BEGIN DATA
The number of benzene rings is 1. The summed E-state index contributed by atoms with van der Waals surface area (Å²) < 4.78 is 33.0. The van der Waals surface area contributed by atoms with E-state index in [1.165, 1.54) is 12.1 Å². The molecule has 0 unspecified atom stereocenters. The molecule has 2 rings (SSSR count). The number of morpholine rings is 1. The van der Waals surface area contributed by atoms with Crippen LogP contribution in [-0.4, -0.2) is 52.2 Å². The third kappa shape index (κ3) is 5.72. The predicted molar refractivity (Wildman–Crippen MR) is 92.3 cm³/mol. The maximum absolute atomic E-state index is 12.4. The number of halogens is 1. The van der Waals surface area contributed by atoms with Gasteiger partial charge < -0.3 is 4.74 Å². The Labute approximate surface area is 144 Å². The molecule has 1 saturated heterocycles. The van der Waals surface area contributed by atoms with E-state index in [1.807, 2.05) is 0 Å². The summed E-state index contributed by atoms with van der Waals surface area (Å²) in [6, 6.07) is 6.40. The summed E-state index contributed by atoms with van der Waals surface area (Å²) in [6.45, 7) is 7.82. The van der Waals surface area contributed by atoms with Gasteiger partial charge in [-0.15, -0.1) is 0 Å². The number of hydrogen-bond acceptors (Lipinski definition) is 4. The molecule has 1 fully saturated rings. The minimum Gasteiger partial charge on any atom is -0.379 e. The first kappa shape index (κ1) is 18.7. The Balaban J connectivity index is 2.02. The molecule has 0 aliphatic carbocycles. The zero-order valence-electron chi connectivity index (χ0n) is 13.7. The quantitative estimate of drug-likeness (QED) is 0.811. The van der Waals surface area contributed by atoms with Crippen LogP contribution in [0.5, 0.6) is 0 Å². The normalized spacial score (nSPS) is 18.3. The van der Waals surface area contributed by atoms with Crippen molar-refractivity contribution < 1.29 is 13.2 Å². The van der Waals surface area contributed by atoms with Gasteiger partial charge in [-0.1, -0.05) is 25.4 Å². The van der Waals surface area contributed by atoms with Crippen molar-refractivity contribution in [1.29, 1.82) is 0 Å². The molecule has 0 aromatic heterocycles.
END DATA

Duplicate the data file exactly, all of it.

The number of benzene rings is 1. The summed E-state index contributed by atoms with van der Waals surface area (Å²) < 4.78 is 33.0. The van der Waals surface area contributed by atoms with E-state index in [1.165, 1.54) is 12.1 Å². The molecule has 0 unspecified atom stereocenters. The molecule has 2 rings (SSSR count). The number of morpholine rings is 1. The van der Waals surface area contributed by atoms with Crippen LogP contribution in [-0.4, -0.2) is 52.2 Å². The third kappa shape index (κ3) is 5.72. The predicted molar refractivity (Wildman–Crippen MR) is 92.3 cm³/mol. The maximum absolute atomic E-state index is 12.4. The number of halogens is 1. The van der Waals surface area contributed by atoms with Gasteiger partial charge < -0.3 is 4.74 Å². The Labute approximate surface area is 144 Å². The molecule has 1 saturated heterocycles. The van der Waals surface area contributed by atoms with E-state index in [1.807, 2.05) is 0 Å². The summed E-state index contributed by atoms with van der Waals surface area (Å²) in [6, 6.07) is 6.40. The summed E-state index contributed by atoms with van der Waals surface area (Å²) in [6.45, 7) is 7.82. The van der Waals surface area contributed by atoms with Gasteiger partial charge in [-0.15, -0.1) is 0 Å². The number of hydrogen-bond acceptors (Lipinski definition) is 4. The molecule has 1 fully saturated rings. The minimum Gasteiger partial charge on any atom is -0.379 e. The first kappa shape index (κ1) is 18.7. The Balaban J connectivity index is 2.02. The molecule has 0 aliphatic carbocycles. The zero-order valence-electron chi connectivity index (χ0n) is 13.7. The quantitative estimate of drug-likeness (QED) is 0.811. The van der Waals surface area contributed by atoms with Crippen LogP contribution in [0.5, 0.6) is 0 Å². The normalized spacial score (nSPS) is 18.3. The van der Waals surface area contributed by atoms with Crippen molar-refractivity contribution < 1.29 is 13.2 Å². The van der Waals surface area contributed by atoms with Gasteiger partial charge in [-0.1, -0.05) is 25.4 Å². The van der Waals surface area contributed by atoms with Crippen molar-refractivity contribution in [1.29, 1.82) is 0 Å². The molecule has 0 aromatic heterocycles.